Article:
Electricity might be in short supply in this mountain community, but Hurricane Maria untapped a torrent of ingenuity in Casa Pubelo, a local non-profit group.
Before Hurricane Maria hit, Adjuntas, a small municipality tucked into the mountains of central midwest Puerto Rico, sparkled at night. Now, with much of the island still without electricity save for what generators can produce, darkness swallows the community when day ends.
But Casa Pueblo, a non-profit organization that has worked for years to help Adjuntas protect its natural and cultural resources, has been scrambling to bring back the light--bulb by solar-powered bulb. Many of the solar lightbulbs--along with other essentials such as generators, food, medicine, and water--have come to Casa Pubelo from Puerto Ricans now living on the US mainland. Though the organization emphasizes that it is not a distribution center, people in need are continuing to turn to it for help, and Casa Pueblo is doing what it can.
Typical of the inventiveness Puerto Ricans resorted to after the storm knocked out their power grid and destabilized their telecommunications system, Casa Pueblo quickly figured out a way to help families get news of each other. With the support of a small diesel generator, the organization powered up its radio station for a couple of hours a day. Then, using messages posted on its Facebook page by family members on the mainland, the station broadcast those updates across Adjuntas and other nearby communities--until cell phone connections were restored.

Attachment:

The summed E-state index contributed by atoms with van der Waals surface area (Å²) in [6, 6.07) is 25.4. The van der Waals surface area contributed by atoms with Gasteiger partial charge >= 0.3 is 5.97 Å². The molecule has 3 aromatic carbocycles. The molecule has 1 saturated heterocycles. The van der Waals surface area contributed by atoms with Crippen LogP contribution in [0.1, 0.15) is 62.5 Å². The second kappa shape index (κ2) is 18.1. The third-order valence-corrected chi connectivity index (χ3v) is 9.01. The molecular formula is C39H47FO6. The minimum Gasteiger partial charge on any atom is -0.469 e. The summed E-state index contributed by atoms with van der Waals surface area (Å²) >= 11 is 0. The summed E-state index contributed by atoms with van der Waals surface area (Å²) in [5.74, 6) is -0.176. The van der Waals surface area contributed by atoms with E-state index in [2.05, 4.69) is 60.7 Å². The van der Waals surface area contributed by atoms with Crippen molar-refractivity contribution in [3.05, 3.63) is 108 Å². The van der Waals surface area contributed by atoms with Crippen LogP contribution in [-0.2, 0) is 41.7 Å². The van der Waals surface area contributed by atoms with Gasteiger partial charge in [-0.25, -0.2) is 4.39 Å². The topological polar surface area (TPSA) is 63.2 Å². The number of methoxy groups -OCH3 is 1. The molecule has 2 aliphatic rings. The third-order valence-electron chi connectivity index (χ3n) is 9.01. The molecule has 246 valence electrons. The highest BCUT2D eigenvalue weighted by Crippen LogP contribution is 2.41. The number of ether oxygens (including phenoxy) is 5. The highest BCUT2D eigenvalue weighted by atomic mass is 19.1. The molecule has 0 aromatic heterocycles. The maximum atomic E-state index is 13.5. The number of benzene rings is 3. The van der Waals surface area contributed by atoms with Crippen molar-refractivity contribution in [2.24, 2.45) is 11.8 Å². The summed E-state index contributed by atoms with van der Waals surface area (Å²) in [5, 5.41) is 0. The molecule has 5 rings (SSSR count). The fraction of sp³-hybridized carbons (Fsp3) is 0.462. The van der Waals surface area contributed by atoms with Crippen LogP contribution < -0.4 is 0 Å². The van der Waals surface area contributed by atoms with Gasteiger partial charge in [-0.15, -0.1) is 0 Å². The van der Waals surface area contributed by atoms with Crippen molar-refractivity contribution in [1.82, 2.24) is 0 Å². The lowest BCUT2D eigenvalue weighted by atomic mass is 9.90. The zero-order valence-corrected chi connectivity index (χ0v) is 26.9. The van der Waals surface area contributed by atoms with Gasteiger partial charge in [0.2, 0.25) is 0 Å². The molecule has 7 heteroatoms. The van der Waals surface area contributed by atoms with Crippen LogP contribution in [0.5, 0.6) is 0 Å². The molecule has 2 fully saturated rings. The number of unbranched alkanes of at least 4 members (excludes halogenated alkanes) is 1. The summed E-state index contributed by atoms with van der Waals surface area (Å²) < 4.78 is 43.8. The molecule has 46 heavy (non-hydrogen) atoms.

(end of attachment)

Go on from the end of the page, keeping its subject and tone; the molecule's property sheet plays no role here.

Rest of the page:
But some initiatives require a certain kind of energy that neither the sun nor generators can provide. When Casa Pueblo Director Arturo Massol travels back from San Juan, where he has been working, to Adjuntas, he doesn’t come empty-handed: On a recent visit, he carried medicine from the capital for families in need.
With help from local groups like Casa Pueblo, communities are striving to get back on track. But as Massol told Caribbean Business recently, Adjuntas has a long way to go.
“Although we do have a certain level of normality thanks to the community’s response, we have a gasoline and food distribution system, which isn’t normalized but it’s normal considering the crisis,” said Massol. “We passed the physical emergency, the hurricane passed. Now we are stabilizing the help and reaching a state of normality within the crisis. We are going to have to live with that and try to improve quality of life.”
Oxfam, together with its local partners, is working with other hard-hit communities to help people meet some of their basic needs. In San Juan, where we are supporting the work of the office of the mayor, we are funding the distribution of butane stoves to enable low-income households to boil drinking water, and we are helping to provide essential goods to nursing homes. We are working with the Foundation for Puerto Rico to help low-income elderly people meet urgent needs for food, diapers, batteries, and other essentials. And we are supporting the Foundation Fund for Access to Justice to help families fill out forms from the Federal Emergency Management Agency, or FEMA, so they can apply for assistance.
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